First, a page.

In a piece at Big Government, Christopher C Horner discusses Governor Palin’s Indianola speech in which she castigated the entrenched political class — of both parties — for their rampant crony capitalism. The media, Horner points out, immediately took this as a swipe against Rick Perry. In so doing, they conveniently ignored the biggest practitioner of crony capitalism: Barack Obama:
That Perry, like it seems most politicians, has some things to answer for on this front seems hardly enough to neuter Obama’s awful exposure to the charge (see, e.g., his many waivers from ObamaCare going 50% to union members who only represent about 7% of the workforce, as well as “Obama’s Enron“, the $535 million green jobs boondoggle Solyndra).
It is axiomatic that crony capitalism and similar corruption is rampant, in many forms, among businesses that would not exist but-for largesse transferred to them, by politicians, from taxpayers. Such industries, and the practice of propping them up in the name of one or another fads or theories, invite this.
The increasingly popular “green jobs” schemes — the White House claims more than $80 billion of the $800-plus billion ’stimulus’ went to these, whatever their definition encompasses — are therefore rife with moral hazard. After all, they exist for reasons other than their economic s or their merit; their pitch is “unless you give me this preference, mandate or bag of money why, I’ll disappear”.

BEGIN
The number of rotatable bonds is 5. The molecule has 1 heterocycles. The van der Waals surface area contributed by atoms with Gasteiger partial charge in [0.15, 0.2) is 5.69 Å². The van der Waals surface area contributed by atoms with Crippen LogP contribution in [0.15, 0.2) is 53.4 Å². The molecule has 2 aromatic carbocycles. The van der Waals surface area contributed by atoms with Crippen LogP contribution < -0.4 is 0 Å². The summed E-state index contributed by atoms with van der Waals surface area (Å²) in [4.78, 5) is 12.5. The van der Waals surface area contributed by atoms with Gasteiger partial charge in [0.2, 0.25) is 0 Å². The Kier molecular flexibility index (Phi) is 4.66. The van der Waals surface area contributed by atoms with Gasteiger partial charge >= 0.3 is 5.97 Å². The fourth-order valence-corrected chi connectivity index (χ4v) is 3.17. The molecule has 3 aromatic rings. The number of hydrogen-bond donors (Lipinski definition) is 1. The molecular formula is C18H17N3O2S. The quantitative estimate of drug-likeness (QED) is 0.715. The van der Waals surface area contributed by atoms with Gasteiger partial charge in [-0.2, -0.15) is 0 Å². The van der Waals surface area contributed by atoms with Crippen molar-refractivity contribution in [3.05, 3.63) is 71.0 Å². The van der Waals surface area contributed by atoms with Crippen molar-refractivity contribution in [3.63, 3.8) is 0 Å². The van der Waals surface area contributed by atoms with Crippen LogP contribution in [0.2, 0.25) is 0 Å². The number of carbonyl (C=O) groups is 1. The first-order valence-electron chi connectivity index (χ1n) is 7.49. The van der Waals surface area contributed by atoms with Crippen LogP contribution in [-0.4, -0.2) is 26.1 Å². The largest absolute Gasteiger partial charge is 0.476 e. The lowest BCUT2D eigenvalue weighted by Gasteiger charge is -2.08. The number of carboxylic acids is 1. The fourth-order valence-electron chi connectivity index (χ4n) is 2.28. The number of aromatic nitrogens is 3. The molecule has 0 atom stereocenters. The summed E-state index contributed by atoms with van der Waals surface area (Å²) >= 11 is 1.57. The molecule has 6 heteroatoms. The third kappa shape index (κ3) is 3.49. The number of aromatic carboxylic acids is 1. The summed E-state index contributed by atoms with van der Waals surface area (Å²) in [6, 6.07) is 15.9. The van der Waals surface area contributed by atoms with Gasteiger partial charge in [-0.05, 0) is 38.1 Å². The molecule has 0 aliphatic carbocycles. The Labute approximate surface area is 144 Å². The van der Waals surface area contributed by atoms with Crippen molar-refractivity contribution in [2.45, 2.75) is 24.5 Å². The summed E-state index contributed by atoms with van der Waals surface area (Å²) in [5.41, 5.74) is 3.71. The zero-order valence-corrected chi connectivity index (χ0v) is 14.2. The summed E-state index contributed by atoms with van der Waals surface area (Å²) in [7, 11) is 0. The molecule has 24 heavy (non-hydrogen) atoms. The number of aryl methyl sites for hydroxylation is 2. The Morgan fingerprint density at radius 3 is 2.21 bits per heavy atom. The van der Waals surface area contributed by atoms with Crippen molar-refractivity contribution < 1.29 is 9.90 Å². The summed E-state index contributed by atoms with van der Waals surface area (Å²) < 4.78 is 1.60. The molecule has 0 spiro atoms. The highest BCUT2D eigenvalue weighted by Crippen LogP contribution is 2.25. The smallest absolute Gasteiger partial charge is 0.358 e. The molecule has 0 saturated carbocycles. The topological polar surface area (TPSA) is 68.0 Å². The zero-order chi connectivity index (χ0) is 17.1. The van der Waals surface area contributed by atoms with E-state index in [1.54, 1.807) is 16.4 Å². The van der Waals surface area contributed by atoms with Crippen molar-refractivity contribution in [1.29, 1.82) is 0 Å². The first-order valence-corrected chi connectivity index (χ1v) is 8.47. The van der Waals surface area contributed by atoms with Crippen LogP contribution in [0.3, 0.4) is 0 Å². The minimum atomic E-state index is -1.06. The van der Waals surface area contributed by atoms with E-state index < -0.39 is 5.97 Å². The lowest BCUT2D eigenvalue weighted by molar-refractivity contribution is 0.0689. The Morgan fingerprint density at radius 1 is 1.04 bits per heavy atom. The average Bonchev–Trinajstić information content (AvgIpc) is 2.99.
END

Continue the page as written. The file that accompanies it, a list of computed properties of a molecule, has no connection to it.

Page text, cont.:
Now on to Obama. Instead of building a stadium to relocate a team, Obama’s approach, as best embodied by his “green jobs stimulus” — or “targeted infrastructure investments in clean energy” as the new euphemism has it — is more like city leaders deciding that while fans would probably go to football games and sustain a new industry in town, well, football’s too violent. What sporting citizens really ought to want is a Women’s Professional Jai Alai franchise, which some of the city council’s financial backers heard from their European friends is the wave of the future.
An even more accurate analogy to the bizarre philosophy propping up “new technologies” like wind- and solar-powered electricity — both commercialized in the 1890s — would be professional Jai Alai for near-sighted arthritic ladies of a certain age. But, the point shines through regardless.
So yes, Rick Perry has used taxpayer dollars in ways I disapprove of. Maybe more than I know. I sadly expect he would do it again on some level in Washington, given that’s what politicians do when given access to power and trillions of dollars. As P.J. O’Rourke once wrote, it’s like giving whiskey and car keys to teenage boys. It is a principal reason why I cannot get excited about politicians. And I will continue to work against this.
But, for Obama supporters in the media and elsewhere to utter a word about this — seeking to protect their guy — is breathtaking. Are they unaware of what is going on, claiming equivalence with the near-systemic corruption we see with Obama’s union sops and ”green jobs” scams?
Maybe Rick Perry isn’t the one to raise this. Someone had better. It will bankrupt us. Sarah Palin can do us all a world of good by forcing an open debate.
Read Horner’s entire piece here. Governor Palin’s decision to highlight the corrupt and increasingly prevalent practice of crony capitalism in our nation’s capital is astute. Even the Wall Street Journal is acknowledging that her highlighting of this issue has exposed a "big gap in the 2012 GOP field". A gap which she adroitly created herself…and one she is uniquely positioned to fill.